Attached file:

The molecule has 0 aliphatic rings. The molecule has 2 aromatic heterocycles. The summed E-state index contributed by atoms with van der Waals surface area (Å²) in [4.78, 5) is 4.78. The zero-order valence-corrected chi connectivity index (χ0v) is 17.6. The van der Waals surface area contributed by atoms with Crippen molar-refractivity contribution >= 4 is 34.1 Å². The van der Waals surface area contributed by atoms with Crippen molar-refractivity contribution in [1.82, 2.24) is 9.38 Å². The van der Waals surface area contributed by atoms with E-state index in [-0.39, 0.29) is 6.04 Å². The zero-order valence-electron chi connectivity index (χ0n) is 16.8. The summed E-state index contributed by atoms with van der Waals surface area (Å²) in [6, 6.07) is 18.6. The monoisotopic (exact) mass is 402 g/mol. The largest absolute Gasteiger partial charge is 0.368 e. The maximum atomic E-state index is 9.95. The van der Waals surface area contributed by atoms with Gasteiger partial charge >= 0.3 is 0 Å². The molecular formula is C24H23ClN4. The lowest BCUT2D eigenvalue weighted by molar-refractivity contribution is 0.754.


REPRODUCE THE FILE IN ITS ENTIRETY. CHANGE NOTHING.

The molecule has 0 aliphatic rings. The molecule has 2 aromatic heterocycles. The summed E-state index contributed by atoms with van der Waals surface area (Å²) in [4.78, 5) is 4.78. The zero-order valence-corrected chi connectivity index (χ0v) is 17.6. The van der Waals surface area contributed by atoms with Crippen molar-refractivity contribution >= 4 is 34.1 Å². The van der Waals surface area contributed by atoms with Crippen molar-refractivity contribution in [1.82, 2.24) is 9.38 Å². The van der Waals surface area contributed by atoms with E-state index in [-0.39, 0.29) is 6.04 Å². The zero-order valence-electron chi connectivity index (χ0n) is 16.8. The summed E-state index contributed by atoms with van der Waals surface area (Å²) in [6, 6.07) is 18.6. The monoisotopic (exact) mass is 402 g/mol. The largest absolute Gasteiger partial charge is 0.368 e. The maximum atomic E-state index is 9.95. The van der Waals surface area contributed by atoms with Gasteiger partial charge >= 0.3 is 0 Å². The molecular formula is C24H23ClN4. The lowest BCUT2D eigenvalue weighted by molar-refractivity contribution is 0.754.